The American Puzzle – Why has the United States never had a female president?

Posted: 7th March 2018

So, why have more than eighty-five countries already had female prime ministers or presidents but the United States has not? (i)

Why are we so slow? (ii) My theory is that design choices by the Founders made it less likely that a woman would ascend to the presidency. These include the choice of a singular or unitary executive that combines the head of state, head of government and commander-in-chief function all in one person. The impact of that choice can be amplified by executive activism and the power of the courts via judicial review to define the scope of the executive as more or less expansive (iii). With the failure of the first viable female candidate to ascend to the presidency just a year behind us, it’s useful to consider these design choices and how they construct our politics. (iv)

In Federalist No. 70, Alexander Hamilton argued vigorously for an energetic and singular executive (v). He described this ideal executive as decisive, with the ability to act with dispatch—traits essential to being nimble enough to protect the young country. These “agentic” attributes are not gender neutral. In fact, men are seen as more assertive and forceful and women are perceived as more nurturing and interpersonally sensitive, “communal” attributes (vi). As a result, women are less likely to be seen as congruent with an executive who possesses full plenary power to act unilaterally, as both head of state and government, and with the warrior function associated with the commander-in-chief role (vii). Such an expansive executive makes it difficult to break the stranglehold of our “monosexual” democracy, especially given the power of incumbency (viii). If one believes that gender diversity in political leadership is a desirable normative goal and fulfils the broader promise of the Nineteenth Amendment (that women should have the right to hold political office as a corollary to having the right to vote), then it’s important to understand how these structural features of our Constitution may inhibit that goal (ix).

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© 2018 Paula A. Monopoli. Reprinted in part from Paula A. Monopoli, Gender and the Structural Constitution, 76 Md. L. Rev. Endnotes 17 (2016)
Sol & Carlyn Hubert Professor of Law, University of Maryland Francis King Carey School of Law; B.A., Yale College; J.D., University of Virginia.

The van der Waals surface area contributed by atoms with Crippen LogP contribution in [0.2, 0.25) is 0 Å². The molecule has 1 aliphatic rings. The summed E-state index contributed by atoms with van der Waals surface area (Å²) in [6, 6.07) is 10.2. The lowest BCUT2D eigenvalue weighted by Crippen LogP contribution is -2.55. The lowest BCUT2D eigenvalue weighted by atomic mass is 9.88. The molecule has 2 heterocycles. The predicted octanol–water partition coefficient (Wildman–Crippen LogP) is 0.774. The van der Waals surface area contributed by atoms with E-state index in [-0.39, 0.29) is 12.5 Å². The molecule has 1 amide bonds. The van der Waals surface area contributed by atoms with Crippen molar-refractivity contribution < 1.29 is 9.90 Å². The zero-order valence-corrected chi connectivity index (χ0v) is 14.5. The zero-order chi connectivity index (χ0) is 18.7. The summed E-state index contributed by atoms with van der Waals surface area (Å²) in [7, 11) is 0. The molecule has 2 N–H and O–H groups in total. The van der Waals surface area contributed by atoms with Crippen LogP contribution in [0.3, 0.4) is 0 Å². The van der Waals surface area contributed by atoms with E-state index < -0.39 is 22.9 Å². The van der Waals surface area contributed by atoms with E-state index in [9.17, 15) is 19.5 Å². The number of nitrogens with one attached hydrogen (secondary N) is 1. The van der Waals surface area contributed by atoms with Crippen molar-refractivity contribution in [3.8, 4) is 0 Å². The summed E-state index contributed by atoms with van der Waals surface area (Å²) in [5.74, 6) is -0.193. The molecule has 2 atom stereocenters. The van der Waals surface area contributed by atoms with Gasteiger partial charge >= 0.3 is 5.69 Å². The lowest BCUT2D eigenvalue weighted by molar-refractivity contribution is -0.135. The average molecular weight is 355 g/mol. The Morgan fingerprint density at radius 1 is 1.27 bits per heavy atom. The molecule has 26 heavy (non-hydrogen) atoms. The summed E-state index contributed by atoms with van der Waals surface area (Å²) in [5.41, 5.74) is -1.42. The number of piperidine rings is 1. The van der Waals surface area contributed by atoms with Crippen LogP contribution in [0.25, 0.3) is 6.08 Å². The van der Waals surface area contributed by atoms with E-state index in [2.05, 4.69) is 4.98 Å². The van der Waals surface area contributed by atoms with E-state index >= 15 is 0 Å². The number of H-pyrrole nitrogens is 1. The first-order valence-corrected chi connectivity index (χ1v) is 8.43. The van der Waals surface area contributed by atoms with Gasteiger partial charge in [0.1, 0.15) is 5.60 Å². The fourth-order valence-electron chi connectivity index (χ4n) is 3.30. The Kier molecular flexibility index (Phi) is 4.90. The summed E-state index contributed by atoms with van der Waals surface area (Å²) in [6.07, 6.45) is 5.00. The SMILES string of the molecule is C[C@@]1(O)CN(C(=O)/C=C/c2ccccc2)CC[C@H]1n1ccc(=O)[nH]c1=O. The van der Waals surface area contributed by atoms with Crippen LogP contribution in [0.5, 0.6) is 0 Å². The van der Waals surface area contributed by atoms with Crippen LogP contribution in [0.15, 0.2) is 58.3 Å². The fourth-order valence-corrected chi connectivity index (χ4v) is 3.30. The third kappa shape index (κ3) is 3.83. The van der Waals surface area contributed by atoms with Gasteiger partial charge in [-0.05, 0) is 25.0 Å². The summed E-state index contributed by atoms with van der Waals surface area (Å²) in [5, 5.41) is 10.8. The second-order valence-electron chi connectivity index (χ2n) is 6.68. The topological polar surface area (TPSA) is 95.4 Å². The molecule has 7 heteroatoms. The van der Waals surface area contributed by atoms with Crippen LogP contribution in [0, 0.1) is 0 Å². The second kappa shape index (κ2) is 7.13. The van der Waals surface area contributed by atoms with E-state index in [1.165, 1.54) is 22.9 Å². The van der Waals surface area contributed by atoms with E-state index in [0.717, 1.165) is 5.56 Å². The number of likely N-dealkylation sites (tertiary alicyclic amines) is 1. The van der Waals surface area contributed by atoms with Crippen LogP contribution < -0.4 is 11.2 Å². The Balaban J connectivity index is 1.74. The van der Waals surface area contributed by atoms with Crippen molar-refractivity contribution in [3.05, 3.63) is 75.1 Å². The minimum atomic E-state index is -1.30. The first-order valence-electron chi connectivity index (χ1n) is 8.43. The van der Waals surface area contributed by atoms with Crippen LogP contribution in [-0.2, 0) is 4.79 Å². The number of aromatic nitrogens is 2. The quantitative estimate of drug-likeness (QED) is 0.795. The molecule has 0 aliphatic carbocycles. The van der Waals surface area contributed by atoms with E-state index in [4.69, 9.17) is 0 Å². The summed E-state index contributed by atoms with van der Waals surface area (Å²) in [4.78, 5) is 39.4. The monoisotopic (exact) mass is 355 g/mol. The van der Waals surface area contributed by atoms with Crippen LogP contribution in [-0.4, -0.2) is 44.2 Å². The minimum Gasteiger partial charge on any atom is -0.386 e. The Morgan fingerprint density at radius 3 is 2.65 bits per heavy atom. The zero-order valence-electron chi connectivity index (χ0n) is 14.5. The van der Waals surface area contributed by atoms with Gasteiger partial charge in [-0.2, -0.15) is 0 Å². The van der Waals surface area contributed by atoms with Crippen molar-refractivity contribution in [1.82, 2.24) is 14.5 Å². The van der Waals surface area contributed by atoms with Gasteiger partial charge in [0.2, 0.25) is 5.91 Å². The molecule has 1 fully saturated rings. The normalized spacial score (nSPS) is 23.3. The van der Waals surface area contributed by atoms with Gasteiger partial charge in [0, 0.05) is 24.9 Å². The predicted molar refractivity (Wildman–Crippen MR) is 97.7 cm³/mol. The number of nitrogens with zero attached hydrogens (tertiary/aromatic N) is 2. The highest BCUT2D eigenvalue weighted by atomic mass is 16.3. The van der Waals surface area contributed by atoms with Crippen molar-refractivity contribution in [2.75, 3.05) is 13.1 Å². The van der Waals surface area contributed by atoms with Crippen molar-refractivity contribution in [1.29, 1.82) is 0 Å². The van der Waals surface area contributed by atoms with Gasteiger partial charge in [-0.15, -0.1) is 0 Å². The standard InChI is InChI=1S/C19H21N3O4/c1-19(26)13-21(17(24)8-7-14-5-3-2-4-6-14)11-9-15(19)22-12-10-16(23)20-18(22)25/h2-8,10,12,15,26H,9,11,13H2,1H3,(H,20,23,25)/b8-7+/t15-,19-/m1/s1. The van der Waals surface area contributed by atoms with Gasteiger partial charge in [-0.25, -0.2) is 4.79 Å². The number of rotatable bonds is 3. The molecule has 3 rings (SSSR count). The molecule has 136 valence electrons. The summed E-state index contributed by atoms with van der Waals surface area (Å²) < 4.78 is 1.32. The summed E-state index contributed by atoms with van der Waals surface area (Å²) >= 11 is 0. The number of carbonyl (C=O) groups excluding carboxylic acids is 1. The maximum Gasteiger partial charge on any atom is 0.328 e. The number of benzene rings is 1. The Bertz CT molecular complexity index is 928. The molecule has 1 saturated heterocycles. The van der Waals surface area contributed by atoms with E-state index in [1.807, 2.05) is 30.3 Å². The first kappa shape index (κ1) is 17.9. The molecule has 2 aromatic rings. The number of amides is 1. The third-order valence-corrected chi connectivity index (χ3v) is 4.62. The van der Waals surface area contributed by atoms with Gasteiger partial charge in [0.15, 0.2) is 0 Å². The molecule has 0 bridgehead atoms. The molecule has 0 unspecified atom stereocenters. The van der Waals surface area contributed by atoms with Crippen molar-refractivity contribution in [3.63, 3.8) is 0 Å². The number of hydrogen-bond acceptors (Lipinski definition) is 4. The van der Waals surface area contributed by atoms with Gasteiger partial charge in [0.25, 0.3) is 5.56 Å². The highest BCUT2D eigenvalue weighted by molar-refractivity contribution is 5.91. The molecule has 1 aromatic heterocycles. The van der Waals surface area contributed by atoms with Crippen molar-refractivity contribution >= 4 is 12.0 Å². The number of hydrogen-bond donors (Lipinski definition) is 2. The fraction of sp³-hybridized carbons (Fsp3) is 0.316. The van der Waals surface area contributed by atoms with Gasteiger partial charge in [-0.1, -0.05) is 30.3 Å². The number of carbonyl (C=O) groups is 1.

i. For a complete list of the countries and the women who served in executive leadership positions, see EILEEN MCDONAGH, THE MOTHERLESS STATE: WOMEN’S POLITICAL LEADERSHIP AND AMERICAN DEMOCRACY 112–18 (2009).
ii. For a more comprehensive answer to this question see Eileen McDonagh & Paula A. Monopoli, The Gendered State and Women’s Political Leadership, in FEMINIST CONSTITUTIONALISM: GLOBAL PERSPECTIVES 169–87 (Beverly Baines et al. eds., 2012).
iii. See generally Paula A. Monopoli, Gender and Constitutional Design, 115 YALE L.J. 2643 (2006).
iv. McDonagh & Monopoli, supra note ii. We stated:
In her article The Fractured Soul of the Dayton Peace Agreement: A Legal Analysis, Fionnuala Ni Aolain describes the powerful psychological influence that constitutions may have on the citizens of a state:
Installing a constitution is a signal to society that the rules on political and social behavior are being regulated and will bear scrutiny. The absorption of that basic creed by a state’s citizenry may have a crucial sociological impact on their perception of the state and their status within it.
Thus, language and structure of founding documents can have an effect on how citizens view who is part of the body politic, who is not, and who is qualified to lead.
Id. at 176–77 (citing Fionnuala Ni Aolain, The Fractured Soul of the Dayton Peace Agreement: A Legal Analysis, 19 MICH. J. INT’L L. 957, 980 (1998)).
v. THE FEDERALIST No. 70 (Alexander Hamilton).
vi. See Alice H. Eagly & Steven J. Karau, Role Congruity Theory of Prejudice Toward Female Leaders, 109 PSYCHOL. REV. 573, 574 (2002) (describing agentic traits as those ascribed more strongly to men, including being “aggressive, ambitious, dominant, forceful, independent, self-sufficient, self-confident, and prone to act as a leader,” and communal traits as those ascribed more strongly to women, including being “affectionate, helpful, kind, sympathetic, interpersonally sensitive, nurturant, and gentle”).
vii. See McDonagh & Monopoli, supra note ii, at 177 (“The ancient claim that rulers derived their right to rule from their willingness to act in battle to protect those they seek to govern is also echoed in the Constitution, which connects the role of President to the role of Commander-in-Chief . . . . [B]y vesting the president with the Commander-in-Chief power, [the Founders] retained the connection between the legitimacy of the President’s claim to govern with the ancient claim of rulers’ willingness to fight in battle for those they ruled. Citizens associate all men with this attribute even though individual men may not choose to exercise it . . . . [Thus] voters are unlikely to connect women with the role of Commander-in-Chief.”).
viii. See Monopoli, supra note iii, at 2644 n.5 (2006) (citing Darren Rosenblum, Parity/Disparity: Electoral Gender Inequality on the Tightrope of Liberal Constitutional Traditions, 39 U.C. DAVIS L. REV. 1119, 1142 (2006) (noting that the term originated as a way to describe the dominantly male composition of the political class in France)).
ix. See Reva B. Siegel, She the People: The Nineteenth Amendment, Sex Equality, Federalism, and the Family, 115 HARV. L. REV. 947 (2002) (arguing for a more synthetic interpretation of the Nineteenth and Fourteenth Amendments based on a sociohistoric reading of the suffrage amendment in American constitutional history)